Student Role: Collecting and Analyzing Qualitative Data

The PI and the student will work together to design and implement the study, including the sampling, the questionnaires and the IRB process. The student will be fully responsible for the ethnographic interviewing of both current and former disputants in Shanghai, the location of the supplementary study. Potential questions will include: how do workers come to the law? How do they learn about legal options? What are the factors that enter into the decision to use the law to resolve their grievance? Does the union fulfill its obligations in the dispute resolution process as required by the Trade Union Law? Does the issue under dispute affect the process or outcome? Why do workers increasingly reject mediation, but embrace informal settlement after the arbitration process is underway? Are workers discouraged by the time and money needed to pursue arbitration and/or litigation? What are the attitudinal and behavioral changes among workers as a result of the legal mobilization process?

After collecting the data, the student will analyze this qualitative data. We expect the microlevel study on the process and outcomes of labor dispute resolution to uncover a number of critical questions such as: What are the dynamics between administrative and legal processes of dispute resolution? What roles do state and non-state institutions, including most importantly the trade union, legal aid centers, and the local Labor Arbitration Commission, play in dispute resolution? Does legal mobilization tend to stimulate social actors to continue to pursue their rights through legal institutions? Or does contact with the legal system lead to disenchantment and alienation? Answers to these questions will contribute to our understanding of political change in China; in particular the relationship between the developing urban middle class and the state and how the autonomy of the middle class will affect future political liberalization.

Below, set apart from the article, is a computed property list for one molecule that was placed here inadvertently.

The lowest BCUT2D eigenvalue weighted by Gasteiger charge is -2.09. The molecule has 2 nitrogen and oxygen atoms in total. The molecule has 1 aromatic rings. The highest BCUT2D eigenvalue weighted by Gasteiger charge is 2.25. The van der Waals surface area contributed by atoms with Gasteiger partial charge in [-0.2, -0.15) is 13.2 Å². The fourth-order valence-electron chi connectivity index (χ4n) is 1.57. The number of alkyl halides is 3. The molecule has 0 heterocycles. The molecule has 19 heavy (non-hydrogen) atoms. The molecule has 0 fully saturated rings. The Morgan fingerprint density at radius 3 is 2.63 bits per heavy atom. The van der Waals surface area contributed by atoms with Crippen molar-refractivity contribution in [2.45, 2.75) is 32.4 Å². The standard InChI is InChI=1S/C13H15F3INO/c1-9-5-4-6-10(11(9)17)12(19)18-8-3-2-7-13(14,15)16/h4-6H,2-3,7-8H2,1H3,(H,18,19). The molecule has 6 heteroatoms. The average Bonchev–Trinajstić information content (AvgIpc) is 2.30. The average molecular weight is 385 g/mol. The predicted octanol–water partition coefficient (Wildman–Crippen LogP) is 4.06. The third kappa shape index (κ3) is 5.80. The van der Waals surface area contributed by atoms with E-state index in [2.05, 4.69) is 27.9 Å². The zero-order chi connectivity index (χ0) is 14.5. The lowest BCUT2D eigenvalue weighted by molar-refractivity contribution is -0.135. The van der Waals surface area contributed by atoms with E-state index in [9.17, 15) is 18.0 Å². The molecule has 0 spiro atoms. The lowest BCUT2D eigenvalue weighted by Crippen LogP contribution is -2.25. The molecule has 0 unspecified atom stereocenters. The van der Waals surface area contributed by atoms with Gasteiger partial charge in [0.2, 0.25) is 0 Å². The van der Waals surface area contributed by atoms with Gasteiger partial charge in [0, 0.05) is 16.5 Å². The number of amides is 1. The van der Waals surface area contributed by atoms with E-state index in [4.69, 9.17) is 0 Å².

How the student will be enriched by the participation

In addition to contributions to the intellectual and methodological rigor for the whole research project, this supplementary study will also be a good chance for the student to get involved in research design and field work. He will be conducting interviews independently, which will train his abilities in research design, project management, interviewing techniques, and sampling techniques. Furthermore, this study will familiarize the student about how to conduct social research in China, and help establish an early collaboration with Chinese academic institutions. We also expect to co-author a paper using this data at the Annual Meeting of the Association of Asian Studies in April 2007.